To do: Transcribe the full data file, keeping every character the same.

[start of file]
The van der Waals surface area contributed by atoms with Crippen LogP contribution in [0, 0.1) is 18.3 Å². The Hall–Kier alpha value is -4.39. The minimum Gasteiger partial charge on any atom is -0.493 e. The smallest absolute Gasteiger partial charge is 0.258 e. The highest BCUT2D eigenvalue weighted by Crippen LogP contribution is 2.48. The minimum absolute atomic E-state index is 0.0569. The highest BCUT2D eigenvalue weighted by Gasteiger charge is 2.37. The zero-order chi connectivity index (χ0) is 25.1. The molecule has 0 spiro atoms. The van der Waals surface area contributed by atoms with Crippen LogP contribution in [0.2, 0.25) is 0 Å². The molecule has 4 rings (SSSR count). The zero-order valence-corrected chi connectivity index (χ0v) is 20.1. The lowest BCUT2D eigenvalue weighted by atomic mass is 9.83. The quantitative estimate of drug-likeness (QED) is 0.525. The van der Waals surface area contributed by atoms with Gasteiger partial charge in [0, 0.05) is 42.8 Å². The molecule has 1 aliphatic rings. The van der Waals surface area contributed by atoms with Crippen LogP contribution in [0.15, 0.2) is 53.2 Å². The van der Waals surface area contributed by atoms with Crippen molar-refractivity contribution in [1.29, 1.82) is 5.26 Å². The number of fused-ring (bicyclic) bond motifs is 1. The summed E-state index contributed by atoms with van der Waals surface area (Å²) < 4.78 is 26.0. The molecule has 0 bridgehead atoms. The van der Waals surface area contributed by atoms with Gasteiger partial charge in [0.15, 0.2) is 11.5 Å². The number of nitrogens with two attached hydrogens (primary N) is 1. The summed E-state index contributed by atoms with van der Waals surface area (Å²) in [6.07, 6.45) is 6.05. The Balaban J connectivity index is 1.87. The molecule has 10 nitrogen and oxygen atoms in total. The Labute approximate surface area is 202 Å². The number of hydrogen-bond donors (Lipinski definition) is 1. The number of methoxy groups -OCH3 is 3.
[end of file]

The van der Waals surface area contributed by atoms with Crippen LogP contribution in [0, 0.1) is 18.3 Å². The Hall–Kier alpha value is -4.39. The minimum Gasteiger partial charge on any atom is -0.493 e. The smallest absolute Gasteiger partial charge is 0.258 e. The highest BCUT2D eigenvalue weighted by Crippen LogP contribution is 2.48. The minimum absolute atomic E-state index is 0.0569. The highest BCUT2D eigenvalue weighted by Gasteiger charge is 2.37. The zero-order chi connectivity index (χ0) is 25.1. The molecule has 0 spiro atoms. The van der Waals surface area contributed by atoms with Crippen LogP contribution in [0.2, 0.25) is 0 Å². The molecule has 4 rings (SSSR count). The zero-order valence-corrected chi connectivity index (χ0v) is 20.1. The lowest BCUT2D eigenvalue weighted by atomic mass is 9.83. The quantitative estimate of drug-likeness (QED) is 0.525. The van der Waals surface area contributed by atoms with Gasteiger partial charge in [0, 0.05) is 42.8 Å². The molecule has 1 aliphatic rings. The van der Waals surface area contributed by atoms with Crippen LogP contribution in [0.15, 0.2) is 53.2 Å². The van der Waals surface area contributed by atoms with Crippen molar-refractivity contribution in [1.29, 1.82) is 5.26 Å². The number of fused-ring (bicyclic) bond motifs is 1. The summed E-state index contributed by atoms with van der Waals surface area (Å²) < 4.78 is 26.0. The molecule has 0 bridgehead atoms. The van der Waals surface area contributed by atoms with Gasteiger partial charge in [0.15, 0.2) is 11.5 Å². The number of nitrogens with two attached hydrogens (primary N) is 1. The summed E-state index contributed by atoms with van der Waals surface area (Å²) in [6.07, 6.45) is 6.05. The Balaban J connectivity index is 1.87. The molecule has 10 nitrogen and oxygen atoms in total. The Labute approximate surface area is 202 Å². The number of hydrogen-bond donors (Lipinski definition) is 1. The number of methoxy groups -OCH3 is 3.